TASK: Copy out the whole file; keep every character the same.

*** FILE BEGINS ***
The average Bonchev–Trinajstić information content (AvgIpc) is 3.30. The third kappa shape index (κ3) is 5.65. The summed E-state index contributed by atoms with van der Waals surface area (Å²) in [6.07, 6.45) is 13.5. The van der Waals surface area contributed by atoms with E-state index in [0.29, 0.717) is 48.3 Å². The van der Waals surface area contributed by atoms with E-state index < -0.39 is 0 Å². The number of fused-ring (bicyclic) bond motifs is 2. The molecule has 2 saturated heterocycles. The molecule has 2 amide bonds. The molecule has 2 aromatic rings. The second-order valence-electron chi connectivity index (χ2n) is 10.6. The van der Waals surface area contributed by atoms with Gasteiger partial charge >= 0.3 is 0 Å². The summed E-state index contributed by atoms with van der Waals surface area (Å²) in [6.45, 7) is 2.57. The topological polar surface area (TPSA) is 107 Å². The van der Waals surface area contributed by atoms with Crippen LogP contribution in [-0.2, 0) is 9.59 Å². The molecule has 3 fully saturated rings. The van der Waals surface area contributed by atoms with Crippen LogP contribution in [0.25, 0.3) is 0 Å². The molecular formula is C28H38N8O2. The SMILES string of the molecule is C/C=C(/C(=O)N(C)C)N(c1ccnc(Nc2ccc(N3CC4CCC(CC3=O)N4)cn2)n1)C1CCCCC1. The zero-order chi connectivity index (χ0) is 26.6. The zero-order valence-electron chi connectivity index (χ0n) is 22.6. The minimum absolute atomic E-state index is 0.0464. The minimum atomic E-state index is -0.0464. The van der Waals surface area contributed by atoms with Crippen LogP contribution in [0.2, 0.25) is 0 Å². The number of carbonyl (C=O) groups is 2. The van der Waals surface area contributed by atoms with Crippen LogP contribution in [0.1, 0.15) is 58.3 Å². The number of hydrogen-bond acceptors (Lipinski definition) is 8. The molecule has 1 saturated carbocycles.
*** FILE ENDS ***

The average Bonchev–Trinajstić information content (AvgIpc) is 3.30. The third kappa shape index (κ3) is 5.65. The summed E-state index contributed by atoms with van der Waals surface area (Å²) in [6.07, 6.45) is 13.5. The van der Waals surface area contributed by atoms with E-state index in [0.29, 0.717) is 48.3 Å². The van der Waals surface area contributed by atoms with E-state index < -0.39 is 0 Å². The number of fused-ring (bicyclic) bond motifs is 2. The molecule has 2 saturated heterocycles. The molecule has 2 amide bonds. The molecule has 2 aromatic rings. The second-order valence-electron chi connectivity index (χ2n) is 10.6. The van der Waals surface area contributed by atoms with Gasteiger partial charge >= 0.3 is 0 Å². The summed E-state index contributed by atoms with van der Waals surface area (Å²) in [6.45, 7) is 2.57. The topological polar surface area (TPSA) is 107 Å². The van der Waals surface area contributed by atoms with Crippen LogP contribution in [-0.2, 0) is 9.59 Å². The molecule has 3 fully saturated rings. The van der Waals surface area contributed by atoms with Crippen LogP contribution in [0.25, 0.3) is 0 Å². The molecular formula is C28H38N8O2. The SMILES string of the molecule is C/C=C(/C(=O)N(C)C)N(c1ccnc(Nc2ccc(N3CC4CCC(CC3=O)N4)cn2)n1)C1CCCCC1. The zero-order chi connectivity index (χ0) is 26.6. The zero-order valence-electron chi connectivity index (χ0n) is 22.6. The minimum absolute atomic E-state index is 0.0464. The minimum atomic E-state index is -0.0464. The van der Waals surface area contributed by atoms with Crippen LogP contribution in [0.2, 0.25) is 0 Å². The number of carbonyl (C=O) groups is 2. The van der Waals surface area contributed by atoms with Crippen LogP contribution in [0.1, 0.15) is 58.3 Å². The number of hydrogen-bond acceptors (Lipinski definition) is 8. The molecule has 1 saturated carbocycles.